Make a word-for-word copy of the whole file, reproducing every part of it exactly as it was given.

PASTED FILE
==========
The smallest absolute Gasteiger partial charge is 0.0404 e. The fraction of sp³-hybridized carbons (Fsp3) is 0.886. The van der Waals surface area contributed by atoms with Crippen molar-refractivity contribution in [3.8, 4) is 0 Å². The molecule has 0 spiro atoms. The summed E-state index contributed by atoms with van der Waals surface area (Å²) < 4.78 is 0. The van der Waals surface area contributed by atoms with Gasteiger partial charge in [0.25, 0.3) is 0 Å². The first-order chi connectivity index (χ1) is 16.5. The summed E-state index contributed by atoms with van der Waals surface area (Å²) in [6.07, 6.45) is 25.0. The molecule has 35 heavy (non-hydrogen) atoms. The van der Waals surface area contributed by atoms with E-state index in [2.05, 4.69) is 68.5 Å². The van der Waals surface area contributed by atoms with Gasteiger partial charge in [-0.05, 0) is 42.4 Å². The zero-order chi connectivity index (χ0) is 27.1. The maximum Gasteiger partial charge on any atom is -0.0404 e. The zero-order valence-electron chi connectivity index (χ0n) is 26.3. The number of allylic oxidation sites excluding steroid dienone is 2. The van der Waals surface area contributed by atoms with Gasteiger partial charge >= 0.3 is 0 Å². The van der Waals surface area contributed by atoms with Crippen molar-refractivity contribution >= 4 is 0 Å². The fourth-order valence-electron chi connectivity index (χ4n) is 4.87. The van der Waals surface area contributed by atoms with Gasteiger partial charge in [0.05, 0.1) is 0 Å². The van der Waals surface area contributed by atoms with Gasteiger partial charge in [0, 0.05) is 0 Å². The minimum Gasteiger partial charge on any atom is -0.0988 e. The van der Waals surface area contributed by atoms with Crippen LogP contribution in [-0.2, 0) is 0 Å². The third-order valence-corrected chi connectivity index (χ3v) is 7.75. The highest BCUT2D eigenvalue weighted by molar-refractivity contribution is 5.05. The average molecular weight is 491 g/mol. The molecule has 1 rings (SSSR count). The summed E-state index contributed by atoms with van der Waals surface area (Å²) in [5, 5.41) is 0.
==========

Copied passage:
The smallest absolute Gasteiger partial charge is 0.0404 e. The fraction of sp³-hybridized carbons (Fsp3) is 0.886. The van der Waals surface area contributed by atoms with Crippen molar-refractivity contribution in [3.8, 4) is 0 Å². The molecule has 0 spiro atoms. The summed E-state index contributed by atoms with van der Waals surface area (Å²) < 4.78 is 0. The van der Waals surface area contributed by atoms with Gasteiger partial charge in [0.25, 0.3) is 0 Å². The first-order chi connectivity index (χ1) is 16.5. The summed E-state index contributed by atoms with van der Waals surface area (Å²) in [6.07, 6.45) is 25.0. The molecule has 35 heavy (non-hydrogen) atoms. The van der Waals surface area contributed by atoms with E-state index in [2.05, 4.69) is 68.5 Å². The van der Waals surface area contributed by atoms with Gasteiger partial charge in [-0.05, 0) is 42.4 Å². The zero-order chi connectivity index (χ0) is 27.1. The maximum Gasteiger partial charge on any atom is -0.0404 e. The zero-order valence-electron chi connectivity index (χ0n) is 26.3. The number of allylic oxidation sites excluding steroid dienone is 2. The van der Waals surface area contributed by atoms with Gasteiger partial charge >= 0.3 is 0 Å². The van der Waals surface area contributed by atoms with Crippen molar-refractivity contribution >= 4 is 0 Å². The fourth-order valence-electron chi connectivity index (χ4n) is 4.87. The van der Waals surface area contributed by atoms with Gasteiger partial charge in [0.05, 0.1) is 0 Å². The van der Waals surface area contributed by atoms with Gasteiger partial charge in [0, 0.05) is 0 Å². The minimum Gasteiger partial charge on any atom is -0.0988 e. The van der Waals surface area contributed by atoms with Crippen LogP contribution in [-0.2, 0) is 0 Å². The third-order valence-corrected chi connectivity index (χ3v) is 7.75. The highest BCUT2D eigenvalue weighted by molar-refractivity contribution is 5.05. The average molecular weight is 491 g/mol. The molecule has 1 rings (SSSR count). The summed E-state index contributed by atoms with van der Waals surface area (Å²) in [5, 5.41) is 0.